ALASKA VOLCANO OBSERVATORY DAILY UPDATE
U.S. Geological Survey
Sunday, January 8, 2023, 12:27 PM AKST (Sunday, January 8, 2023, 21:27 UTC)
Minor steam emissions were seen in clear web camera views during the last 24 hours. Satellite images were cloudy and no significant plumes were observed. Elevated seismicity has been occurring over the past day in the form of volcanic tremor. No noteworthy signals were detected in infrasound data.
Small eruptions producing minor ash deposits within the vicinity of the active north crater of Mount Young (formerly known as Mount Cerberus) and ash clouds usually under 10,000 ft (3 km) above sea level have characterized the recent activity. Additional ash-producing events could occur again with little warning.
Semisopochnoi volcano is monitored by local seismic and infrasound sensors, satellite data, web cameras, and regional infrasound and lightning networks.
Lava likely continued to erupt in the summit crater of Great Sitkin Volcano over the past day. Weakly elevated surface temperatures were observed once in partly cloudy to cloudy satellite images. Web camera views were obscured by clouds. A few small local earthquakes were detected at Great Sitkin during the last 24 hours.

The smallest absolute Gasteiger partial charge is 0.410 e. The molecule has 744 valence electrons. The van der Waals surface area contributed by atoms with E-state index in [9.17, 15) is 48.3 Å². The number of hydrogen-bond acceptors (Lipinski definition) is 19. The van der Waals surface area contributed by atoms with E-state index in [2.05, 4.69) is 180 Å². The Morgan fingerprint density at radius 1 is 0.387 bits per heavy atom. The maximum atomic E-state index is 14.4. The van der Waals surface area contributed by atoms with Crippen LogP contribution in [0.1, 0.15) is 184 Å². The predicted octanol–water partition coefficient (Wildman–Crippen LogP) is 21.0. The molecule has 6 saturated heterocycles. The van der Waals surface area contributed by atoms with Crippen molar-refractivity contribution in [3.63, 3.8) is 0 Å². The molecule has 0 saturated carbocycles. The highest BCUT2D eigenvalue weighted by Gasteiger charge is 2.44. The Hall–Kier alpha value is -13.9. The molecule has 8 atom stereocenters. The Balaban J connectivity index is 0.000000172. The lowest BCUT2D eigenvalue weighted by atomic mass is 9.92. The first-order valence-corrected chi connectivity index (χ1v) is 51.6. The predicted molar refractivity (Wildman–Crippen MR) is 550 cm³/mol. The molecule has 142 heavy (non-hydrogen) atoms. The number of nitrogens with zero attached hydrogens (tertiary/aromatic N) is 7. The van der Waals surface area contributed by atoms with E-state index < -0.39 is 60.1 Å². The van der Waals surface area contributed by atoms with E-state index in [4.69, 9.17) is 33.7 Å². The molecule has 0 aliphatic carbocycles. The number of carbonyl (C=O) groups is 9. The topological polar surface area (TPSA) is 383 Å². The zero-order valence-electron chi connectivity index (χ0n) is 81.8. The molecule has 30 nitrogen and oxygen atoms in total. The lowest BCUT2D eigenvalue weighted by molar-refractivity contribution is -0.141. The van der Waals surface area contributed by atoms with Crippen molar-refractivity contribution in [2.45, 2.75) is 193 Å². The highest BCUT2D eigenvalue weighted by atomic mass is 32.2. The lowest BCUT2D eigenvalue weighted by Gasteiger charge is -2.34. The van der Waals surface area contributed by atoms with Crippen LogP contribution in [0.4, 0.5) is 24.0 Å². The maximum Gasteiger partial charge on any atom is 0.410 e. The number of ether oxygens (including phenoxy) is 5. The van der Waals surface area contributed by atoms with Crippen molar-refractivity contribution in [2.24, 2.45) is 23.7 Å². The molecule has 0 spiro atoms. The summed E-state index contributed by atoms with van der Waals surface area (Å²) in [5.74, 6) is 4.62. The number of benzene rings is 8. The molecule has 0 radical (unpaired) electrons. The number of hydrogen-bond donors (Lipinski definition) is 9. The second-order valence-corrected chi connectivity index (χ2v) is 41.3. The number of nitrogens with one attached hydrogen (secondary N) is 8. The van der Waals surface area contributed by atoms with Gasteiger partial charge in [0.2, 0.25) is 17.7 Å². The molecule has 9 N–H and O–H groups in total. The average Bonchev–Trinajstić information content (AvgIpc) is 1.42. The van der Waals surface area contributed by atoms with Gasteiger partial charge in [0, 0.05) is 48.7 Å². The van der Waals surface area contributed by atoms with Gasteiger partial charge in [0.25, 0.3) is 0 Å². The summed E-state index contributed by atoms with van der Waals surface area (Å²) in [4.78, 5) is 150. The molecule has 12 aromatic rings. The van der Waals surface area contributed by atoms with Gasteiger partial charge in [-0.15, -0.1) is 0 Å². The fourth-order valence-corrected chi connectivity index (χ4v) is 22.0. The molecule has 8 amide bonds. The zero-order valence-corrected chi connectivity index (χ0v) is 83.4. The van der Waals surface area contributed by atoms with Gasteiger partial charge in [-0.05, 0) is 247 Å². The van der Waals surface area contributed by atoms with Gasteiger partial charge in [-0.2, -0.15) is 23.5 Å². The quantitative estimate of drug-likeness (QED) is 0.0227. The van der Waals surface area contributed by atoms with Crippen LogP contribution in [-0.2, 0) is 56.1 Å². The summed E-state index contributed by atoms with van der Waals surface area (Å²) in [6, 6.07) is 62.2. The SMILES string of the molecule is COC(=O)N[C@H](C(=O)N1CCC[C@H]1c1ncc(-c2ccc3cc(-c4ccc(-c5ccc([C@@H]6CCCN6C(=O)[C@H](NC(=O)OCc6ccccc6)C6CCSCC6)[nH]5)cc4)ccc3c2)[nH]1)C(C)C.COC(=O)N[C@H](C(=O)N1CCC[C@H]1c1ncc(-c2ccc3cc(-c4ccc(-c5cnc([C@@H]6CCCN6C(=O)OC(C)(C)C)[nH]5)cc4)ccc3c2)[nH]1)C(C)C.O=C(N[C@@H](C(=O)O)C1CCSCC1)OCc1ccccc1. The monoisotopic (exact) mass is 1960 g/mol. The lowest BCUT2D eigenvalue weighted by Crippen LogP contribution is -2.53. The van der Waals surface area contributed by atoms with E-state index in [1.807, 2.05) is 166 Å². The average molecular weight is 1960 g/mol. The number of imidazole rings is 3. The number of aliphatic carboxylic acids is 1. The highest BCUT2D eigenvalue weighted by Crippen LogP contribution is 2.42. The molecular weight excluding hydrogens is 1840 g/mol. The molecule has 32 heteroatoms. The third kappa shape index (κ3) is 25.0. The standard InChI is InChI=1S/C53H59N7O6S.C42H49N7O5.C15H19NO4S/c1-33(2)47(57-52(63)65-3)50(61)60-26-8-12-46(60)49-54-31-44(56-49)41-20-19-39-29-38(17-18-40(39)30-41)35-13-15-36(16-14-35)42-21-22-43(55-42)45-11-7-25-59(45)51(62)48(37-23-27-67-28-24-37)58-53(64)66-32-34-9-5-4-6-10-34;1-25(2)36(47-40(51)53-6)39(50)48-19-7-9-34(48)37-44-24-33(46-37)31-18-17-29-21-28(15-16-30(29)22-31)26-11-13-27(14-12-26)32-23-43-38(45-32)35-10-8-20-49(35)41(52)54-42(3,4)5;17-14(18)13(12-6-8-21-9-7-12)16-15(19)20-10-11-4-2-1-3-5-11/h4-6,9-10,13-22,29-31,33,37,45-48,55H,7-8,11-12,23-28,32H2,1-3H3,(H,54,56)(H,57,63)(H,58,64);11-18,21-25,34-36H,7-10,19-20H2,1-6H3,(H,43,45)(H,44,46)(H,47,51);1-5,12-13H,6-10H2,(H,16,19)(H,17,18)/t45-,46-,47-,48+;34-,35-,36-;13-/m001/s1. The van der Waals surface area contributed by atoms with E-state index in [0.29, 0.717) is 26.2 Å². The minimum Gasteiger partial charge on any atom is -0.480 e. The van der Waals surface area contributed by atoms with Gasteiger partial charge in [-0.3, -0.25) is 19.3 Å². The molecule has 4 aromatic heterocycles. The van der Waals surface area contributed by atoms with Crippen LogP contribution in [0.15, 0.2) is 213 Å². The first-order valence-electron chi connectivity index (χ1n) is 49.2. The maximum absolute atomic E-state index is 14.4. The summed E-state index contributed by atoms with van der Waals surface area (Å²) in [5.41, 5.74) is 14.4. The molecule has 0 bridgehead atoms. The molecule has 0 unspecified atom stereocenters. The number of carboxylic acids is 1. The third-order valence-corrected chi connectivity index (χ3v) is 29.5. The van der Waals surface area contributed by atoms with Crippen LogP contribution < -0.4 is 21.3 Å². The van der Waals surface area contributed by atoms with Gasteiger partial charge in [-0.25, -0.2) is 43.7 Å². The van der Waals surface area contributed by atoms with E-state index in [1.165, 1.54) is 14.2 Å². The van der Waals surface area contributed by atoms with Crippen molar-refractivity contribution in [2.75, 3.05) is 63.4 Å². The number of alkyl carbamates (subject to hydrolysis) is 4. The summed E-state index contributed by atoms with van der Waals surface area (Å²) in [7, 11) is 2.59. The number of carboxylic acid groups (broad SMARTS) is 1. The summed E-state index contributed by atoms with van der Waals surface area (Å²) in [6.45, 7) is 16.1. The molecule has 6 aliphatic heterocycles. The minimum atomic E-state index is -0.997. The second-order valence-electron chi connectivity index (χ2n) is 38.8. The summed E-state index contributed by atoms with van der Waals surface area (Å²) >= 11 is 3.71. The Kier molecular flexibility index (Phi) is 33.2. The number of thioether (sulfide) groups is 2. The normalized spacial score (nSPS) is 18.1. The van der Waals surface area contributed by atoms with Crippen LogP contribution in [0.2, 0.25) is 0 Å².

Great Sitkin Volcano is monitored by local seismic and infrasound sensors, satellite data, web cameras, and regional infrasound and lightning networks.
No eruptive activity observed. Weakly elevated surface temperatures were observed twice in partly cloudy to mostly clear satellite images over the past day. Web camera views were clear but showed nothing of note. Occasional small low frequency events were detected in seismic data during the last 24 hours.
Small explosions associated with the current eruption could happen at any time and may be accompanied by small ash plumes within the immediate vicinity of the volcano. The level of unrest at Pavlof Volcano can change quickly and the progression to more significant eruptive activity can occur with little or no warning.
Pavlof Volcano is monitored by local seismic and infrasound sensors, satellite data, web cameras, and regional infrasound and lightning networks.
The ongoing swarm near Takawangha volcano continued over the past day, but at a reduced rate compared to previous days. This activity may be due to the movement of magma beneath the volcano. No other signs of unrest were observed in cloudy satellite images.
OTHER ALASKA VOLCANOES
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